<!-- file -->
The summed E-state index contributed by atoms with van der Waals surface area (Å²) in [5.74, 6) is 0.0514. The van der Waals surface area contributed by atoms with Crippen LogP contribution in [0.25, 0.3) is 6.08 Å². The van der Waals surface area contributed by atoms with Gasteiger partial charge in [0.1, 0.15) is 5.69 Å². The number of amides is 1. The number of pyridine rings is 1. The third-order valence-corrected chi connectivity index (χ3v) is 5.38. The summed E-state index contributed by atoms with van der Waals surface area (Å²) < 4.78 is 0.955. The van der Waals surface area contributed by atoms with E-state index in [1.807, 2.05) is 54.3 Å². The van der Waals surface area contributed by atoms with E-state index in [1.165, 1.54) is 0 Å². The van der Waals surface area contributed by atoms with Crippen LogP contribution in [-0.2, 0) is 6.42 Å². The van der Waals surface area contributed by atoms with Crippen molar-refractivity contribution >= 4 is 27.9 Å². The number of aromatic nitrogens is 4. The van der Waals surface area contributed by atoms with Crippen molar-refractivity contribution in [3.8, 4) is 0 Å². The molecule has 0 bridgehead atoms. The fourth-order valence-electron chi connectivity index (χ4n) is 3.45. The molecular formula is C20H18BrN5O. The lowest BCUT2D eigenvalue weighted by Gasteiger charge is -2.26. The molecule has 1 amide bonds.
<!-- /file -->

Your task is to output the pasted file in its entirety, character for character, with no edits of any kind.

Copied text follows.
The summed E-state index contributed by atoms with van der Waals surface area (Å²) in [5.74, 6) is 0.0514. The van der Waals surface area contributed by atoms with Crippen LogP contribution in [0.25, 0.3) is 6.08 Å². The van der Waals surface area contributed by atoms with Gasteiger partial charge in [0.1, 0.15) is 5.69 Å². The number of amides is 1. The number of pyridine rings is 1. The third-order valence-corrected chi connectivity index (χ3v) is 5.38. The summed E-state index contributed by atoms with van der Waals surface area (Å²) < 4.78 is 0.955. The van der Waals surface area contributed by atoms with E-state index in [1.807, 2.05) is 54.3 Å². The van der Waals surface area contributed by atoms with E-state index in [1.165, 1.54) is 0 Å². The van der Waals surface area contributed by atoms with Crippen LogP contribution in [-0.2, 0) is 6.42 Å². The van der Waals surface area contributed by atoms with Crippen molar-refractivity contribution >= 4 is 27.9 Å². The number of aromatic nitrogens is 4. The van der Waals surface area contributed by atoms with Crippen molar-refractivity contribution in [3.8, 4) is 0 Å². The molecule has 0 bridgehead atoms. The fourth-order valence-electron chi connectivity index (χ4n) is 3.45. The molecular formula is C20H18BrN5O. The lowest BCUT2D eigenvalue weighted by Gasteiger charge is -2.26. The molecule has 1 amide bonds.